The SDSR states that a new national shipbuilding strategy will be published in 2016, which will lay the foundations for a modern and efficient sector capable of meeting the country’s future defence and security needs. It also says the acquisition of the Type 26 Global Combat Ship will be crucial to the future of the UK’s warship-building industry and form a central part of the strategy. It is intended that the manufacturing phase for the first ships will start once the design has further matured. Businesses should also take note that the MOD says it will compete elements of the manufacturing work so that the programme delivers on time and to cost.
In 2011 the UK National Maritime Information Centre (NMIC) was established to coordinate information about maritime security, both nationally and with international partners. The MOD says it will enhance joint working between law enforcement agencies and the Royal Navy to increase patrolling in the UK’s territorial waters. It will also improve aerial surveillance operations and information-sharing across government.
Defence Secretary Michael Fallon MP recently said that the UK will increase its maritime commitment to NATO exercises and activities in 2016. The announcement was made at the NATO Defence Ministerial in Brussels. In light of the SDSR, the UK will continue to commit significant funds to the NATO Ballistic Missile Defence (BMD) network, as well as supporting research and development initiatives and multinational engagement through the UK’s Missile Defence Centre (MDC). Investment will be made in a ground-based BMD radar, which will enhance the coverage and effectiveness of the NATO BMD system. Further investigations will also be made into the potential of the Type 45 destroyers to operate in a BMD role.
Going forward, the MOD will continue to upgrade its maritime helicopters by enhancing the Merlin Anti-Submarine Warfare platform, equipping some of the aircraft for airborne early warning and control missions under the Crowsnest Programme. The new fleet of Wildcat maritime attack and utility helicopters will also be brought into service; and Merlin Mk4 Commando helicopters are to be introduced, adapted to operate from ships.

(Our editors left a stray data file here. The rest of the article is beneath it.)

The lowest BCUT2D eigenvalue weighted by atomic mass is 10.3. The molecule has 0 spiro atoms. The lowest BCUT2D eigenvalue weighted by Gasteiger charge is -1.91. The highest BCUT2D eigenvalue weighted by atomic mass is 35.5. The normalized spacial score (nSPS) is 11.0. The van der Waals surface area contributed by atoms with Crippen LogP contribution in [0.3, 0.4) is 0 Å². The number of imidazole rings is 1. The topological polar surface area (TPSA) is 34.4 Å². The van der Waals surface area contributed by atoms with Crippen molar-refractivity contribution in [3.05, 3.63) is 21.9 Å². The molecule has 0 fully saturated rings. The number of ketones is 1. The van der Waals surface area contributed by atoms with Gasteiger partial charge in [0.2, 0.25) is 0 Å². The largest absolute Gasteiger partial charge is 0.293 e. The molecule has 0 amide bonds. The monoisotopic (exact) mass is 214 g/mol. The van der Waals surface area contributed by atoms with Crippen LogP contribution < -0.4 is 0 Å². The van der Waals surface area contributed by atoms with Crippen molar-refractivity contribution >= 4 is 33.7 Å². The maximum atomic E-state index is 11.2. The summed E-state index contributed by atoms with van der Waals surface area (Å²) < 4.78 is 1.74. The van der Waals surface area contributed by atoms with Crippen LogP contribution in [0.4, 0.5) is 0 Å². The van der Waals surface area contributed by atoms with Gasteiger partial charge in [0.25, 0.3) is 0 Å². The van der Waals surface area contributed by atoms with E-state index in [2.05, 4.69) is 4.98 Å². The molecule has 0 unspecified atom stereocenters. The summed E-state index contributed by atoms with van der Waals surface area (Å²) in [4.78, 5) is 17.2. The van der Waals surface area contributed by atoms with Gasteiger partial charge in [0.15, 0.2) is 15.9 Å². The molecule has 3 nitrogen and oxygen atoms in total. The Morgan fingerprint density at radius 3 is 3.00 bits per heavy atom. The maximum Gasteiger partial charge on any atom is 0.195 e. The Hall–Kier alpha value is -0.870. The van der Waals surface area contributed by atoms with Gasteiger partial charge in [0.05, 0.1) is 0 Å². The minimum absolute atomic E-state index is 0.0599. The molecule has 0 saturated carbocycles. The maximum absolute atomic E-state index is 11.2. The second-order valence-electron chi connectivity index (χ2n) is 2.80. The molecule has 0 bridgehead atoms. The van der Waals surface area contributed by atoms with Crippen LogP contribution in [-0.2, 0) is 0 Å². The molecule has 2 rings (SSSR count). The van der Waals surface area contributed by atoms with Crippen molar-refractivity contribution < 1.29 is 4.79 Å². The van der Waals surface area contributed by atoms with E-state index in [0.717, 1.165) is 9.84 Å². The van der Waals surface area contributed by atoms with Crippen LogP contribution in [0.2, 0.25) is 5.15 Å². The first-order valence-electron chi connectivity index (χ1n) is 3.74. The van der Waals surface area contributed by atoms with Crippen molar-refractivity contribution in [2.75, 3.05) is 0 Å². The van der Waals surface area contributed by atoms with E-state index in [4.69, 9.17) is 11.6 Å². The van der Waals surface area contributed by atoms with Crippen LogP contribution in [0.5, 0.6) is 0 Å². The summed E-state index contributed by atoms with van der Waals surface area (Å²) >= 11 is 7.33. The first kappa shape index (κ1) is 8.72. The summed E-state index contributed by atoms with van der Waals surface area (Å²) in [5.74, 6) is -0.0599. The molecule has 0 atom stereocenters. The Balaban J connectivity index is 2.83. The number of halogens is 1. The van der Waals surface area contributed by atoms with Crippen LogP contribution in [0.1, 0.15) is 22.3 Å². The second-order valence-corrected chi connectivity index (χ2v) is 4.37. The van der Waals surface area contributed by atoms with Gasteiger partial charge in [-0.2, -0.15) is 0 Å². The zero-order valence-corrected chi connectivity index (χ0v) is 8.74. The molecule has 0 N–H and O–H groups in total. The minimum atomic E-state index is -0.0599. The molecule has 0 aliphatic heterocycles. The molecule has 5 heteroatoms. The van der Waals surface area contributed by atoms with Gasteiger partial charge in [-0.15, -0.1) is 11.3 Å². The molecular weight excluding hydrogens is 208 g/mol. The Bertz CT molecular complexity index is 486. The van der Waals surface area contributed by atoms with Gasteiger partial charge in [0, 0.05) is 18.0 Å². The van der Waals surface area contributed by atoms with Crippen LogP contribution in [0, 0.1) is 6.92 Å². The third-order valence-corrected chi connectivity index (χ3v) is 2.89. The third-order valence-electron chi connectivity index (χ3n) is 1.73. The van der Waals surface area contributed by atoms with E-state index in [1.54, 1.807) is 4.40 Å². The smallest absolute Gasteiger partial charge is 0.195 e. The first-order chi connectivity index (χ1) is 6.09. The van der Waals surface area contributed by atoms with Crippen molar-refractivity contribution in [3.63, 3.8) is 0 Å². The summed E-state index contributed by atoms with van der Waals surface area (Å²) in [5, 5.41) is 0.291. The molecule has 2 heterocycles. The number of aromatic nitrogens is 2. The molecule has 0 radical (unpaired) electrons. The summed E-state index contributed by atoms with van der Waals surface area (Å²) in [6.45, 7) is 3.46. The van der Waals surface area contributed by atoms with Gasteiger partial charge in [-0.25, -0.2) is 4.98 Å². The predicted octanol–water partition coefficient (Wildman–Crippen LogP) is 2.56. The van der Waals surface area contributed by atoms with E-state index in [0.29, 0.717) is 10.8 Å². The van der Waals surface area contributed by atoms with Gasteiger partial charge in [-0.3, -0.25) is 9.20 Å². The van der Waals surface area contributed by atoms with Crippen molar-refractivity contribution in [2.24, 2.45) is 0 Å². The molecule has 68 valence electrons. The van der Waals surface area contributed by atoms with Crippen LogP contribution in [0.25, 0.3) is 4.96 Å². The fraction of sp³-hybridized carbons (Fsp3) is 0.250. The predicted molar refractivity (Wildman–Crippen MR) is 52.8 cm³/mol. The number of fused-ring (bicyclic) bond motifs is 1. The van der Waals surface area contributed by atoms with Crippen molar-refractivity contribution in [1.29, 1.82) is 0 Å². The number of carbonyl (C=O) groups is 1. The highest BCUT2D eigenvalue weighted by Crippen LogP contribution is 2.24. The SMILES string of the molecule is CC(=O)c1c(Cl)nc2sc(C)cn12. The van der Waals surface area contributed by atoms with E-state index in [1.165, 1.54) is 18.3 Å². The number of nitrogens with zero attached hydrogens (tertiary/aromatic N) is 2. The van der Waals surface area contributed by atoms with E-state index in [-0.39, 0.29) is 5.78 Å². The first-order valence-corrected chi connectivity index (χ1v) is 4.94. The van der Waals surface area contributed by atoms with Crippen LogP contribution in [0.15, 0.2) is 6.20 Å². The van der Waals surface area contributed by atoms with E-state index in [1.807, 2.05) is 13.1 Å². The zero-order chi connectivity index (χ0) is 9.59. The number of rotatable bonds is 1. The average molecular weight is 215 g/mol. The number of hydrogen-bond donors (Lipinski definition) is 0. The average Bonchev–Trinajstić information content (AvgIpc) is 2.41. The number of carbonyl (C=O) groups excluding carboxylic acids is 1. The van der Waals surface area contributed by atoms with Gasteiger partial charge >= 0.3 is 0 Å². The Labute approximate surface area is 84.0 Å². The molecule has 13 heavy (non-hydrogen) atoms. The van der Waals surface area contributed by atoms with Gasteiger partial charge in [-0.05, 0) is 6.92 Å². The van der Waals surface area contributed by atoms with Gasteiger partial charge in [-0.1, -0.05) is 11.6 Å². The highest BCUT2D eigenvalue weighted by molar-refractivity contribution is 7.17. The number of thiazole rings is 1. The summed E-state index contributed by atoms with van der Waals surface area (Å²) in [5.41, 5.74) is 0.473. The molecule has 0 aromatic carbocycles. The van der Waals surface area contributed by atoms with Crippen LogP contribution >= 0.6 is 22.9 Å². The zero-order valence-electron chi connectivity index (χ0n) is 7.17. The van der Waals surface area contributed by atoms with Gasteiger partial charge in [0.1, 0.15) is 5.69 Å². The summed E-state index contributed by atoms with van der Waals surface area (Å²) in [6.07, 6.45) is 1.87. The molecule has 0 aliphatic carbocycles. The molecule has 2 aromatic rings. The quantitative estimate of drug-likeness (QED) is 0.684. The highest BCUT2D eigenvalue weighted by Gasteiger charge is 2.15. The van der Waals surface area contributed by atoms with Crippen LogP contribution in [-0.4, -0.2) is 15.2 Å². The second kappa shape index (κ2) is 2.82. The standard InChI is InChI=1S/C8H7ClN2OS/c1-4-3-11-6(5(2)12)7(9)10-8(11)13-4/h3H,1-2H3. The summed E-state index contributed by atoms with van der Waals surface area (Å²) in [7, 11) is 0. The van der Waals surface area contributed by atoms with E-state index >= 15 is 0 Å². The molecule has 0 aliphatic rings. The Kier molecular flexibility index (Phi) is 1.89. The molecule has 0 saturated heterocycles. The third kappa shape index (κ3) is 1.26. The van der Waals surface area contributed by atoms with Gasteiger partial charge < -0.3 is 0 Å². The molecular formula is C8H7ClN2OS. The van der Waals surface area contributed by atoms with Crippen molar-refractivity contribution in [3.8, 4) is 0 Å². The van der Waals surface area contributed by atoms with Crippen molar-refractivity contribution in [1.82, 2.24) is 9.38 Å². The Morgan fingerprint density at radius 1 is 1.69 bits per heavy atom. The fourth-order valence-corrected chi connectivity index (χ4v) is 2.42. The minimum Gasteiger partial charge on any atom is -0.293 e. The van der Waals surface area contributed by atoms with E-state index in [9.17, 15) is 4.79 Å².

Investment is also to be made in Logistic Support. In order to sustain the Maritime Task Group’s ability to project power across the globe for extended periods, there will be the procurement of three new Fleet Solid Support logistics ships, to enter service from the mid-2020s. From 2016, four new Tide Class tankers will also be brought into service to supplement the two existing Wave Class vessels. The UK will continue to employ the civilian-manned Royal Fleet Auxiliary (RFA), which delivers worldwide logistical and operational support for the wide range of tasks the Royal Navy undertakes including warfighting, counter-piracy, humanitarian and disaster relief, and counter-narcotics operations.
There will be a reduction, meanwhile, in the number of Mine-Countermeasures Vessels (MCMVs). By 2025, three of the oldest Sandown Class ships will be decommissioned, leaving 12 MCMVs in the fleet. The UK is also working with France to develop a Maritime Mine Counter Measure Demonstrator.
What is clear following the Strategic Defence and Security Review is that the maritime domain is an area which will see considerable investment continue to be made in the years to come. Whether through new programmes, modernisation efforts or the Government’s wider pro-business strategy, many fresh opportunities for the defence supply chain in maritime are set to appear on the horizon.